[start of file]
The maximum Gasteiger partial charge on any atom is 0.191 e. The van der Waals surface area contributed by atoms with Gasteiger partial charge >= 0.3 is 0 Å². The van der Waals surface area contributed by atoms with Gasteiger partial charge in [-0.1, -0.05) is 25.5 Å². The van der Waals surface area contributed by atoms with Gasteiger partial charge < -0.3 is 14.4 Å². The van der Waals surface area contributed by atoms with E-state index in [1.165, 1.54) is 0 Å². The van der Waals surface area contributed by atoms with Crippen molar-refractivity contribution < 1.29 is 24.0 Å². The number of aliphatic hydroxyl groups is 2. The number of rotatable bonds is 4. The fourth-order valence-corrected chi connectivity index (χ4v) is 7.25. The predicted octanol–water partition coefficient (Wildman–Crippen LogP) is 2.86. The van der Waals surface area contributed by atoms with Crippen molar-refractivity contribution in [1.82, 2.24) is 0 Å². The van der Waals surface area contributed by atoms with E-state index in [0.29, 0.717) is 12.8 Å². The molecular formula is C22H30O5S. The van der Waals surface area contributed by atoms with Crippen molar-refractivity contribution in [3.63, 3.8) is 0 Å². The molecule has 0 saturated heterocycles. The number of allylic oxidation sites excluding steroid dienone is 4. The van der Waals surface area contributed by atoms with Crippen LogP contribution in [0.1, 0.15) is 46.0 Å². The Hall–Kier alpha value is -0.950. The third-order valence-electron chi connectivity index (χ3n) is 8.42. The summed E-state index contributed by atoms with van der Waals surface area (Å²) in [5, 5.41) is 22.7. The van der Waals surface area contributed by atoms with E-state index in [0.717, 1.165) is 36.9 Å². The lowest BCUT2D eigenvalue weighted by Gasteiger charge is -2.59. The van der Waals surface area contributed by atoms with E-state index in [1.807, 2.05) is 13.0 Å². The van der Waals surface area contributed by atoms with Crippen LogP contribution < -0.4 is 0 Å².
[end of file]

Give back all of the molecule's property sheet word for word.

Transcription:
The maximum Gasteiger partial charge on any atom is 0.191 e. The van der Waals surface area contributed by atoms with Gasteiger partial charge >= 0.3 is 0 Å². The van der Waals surface area contributed by atoms with Gasteiger partial charge in [-0.1, -0.05) is 25.5 Å². The van der Waals surface area contributed by atoms with Gasteiger partial charge < -0.3 is 14.4 Å². The van der Waals surface area contributed by atoms with E-state index in [1.165, 1.54) is 0 Å². The van der Waals surface area contributed by atoms with Crippen molar-refractivity contribution < 1.29 is 24.0 Å². The number of aliphatic hydroxyl groups is 2. The number of rotatable bonds is 4. The fourth-order valence-corrected chi connectivity index (χ4v) is 7.25. The predicted octanol–water partition coefficient (Wildman–Crippen LogP) is 2.86. The van der Waals surface area contributed by atoms with Crippen molar-refractivity contribution in [1.82, 2.24) is 0 Å². The van der Waals surface area contributed by atoms with E-state index in [0.29, 0.717) is 12.8 Å². The molecular formula is C22H30O5S. The van der Waals surface area contributed by atoms with Crippen molar-refractivity contribution in [3.63, 3.8) is 0 Å². The molecule has 0 saturated heterocycles. The number of allylic oxidation sites excluding steroid dienone is 4. The van der Waals surface area contributed by atoms with Crippen LogP contribution in [0.1, 0.15) is 46.0 Å². The Hall–Kier alpha value is -0.950. The third-order valence-electron chi connectivity index (χ3n) is 8.42. The summed E-state index contributed by atoms with van der Waals surface area (Å²) in [5, 5.41) is 22.7. The van der Waals surface area contributed by atoms with E-state index in [0.717, 1.165) is 36.9 Å². The lowest BCUT2D eigenvalue weighted by Gasteiger charge is -2.59. The van der Waals surface area contributed by atoms with E-state index in [1.807, 2.05) is 13.0 Å². The van der Waals surface area contributed by atoms with Crippen LogP contribution < -0.4 is 0 Å².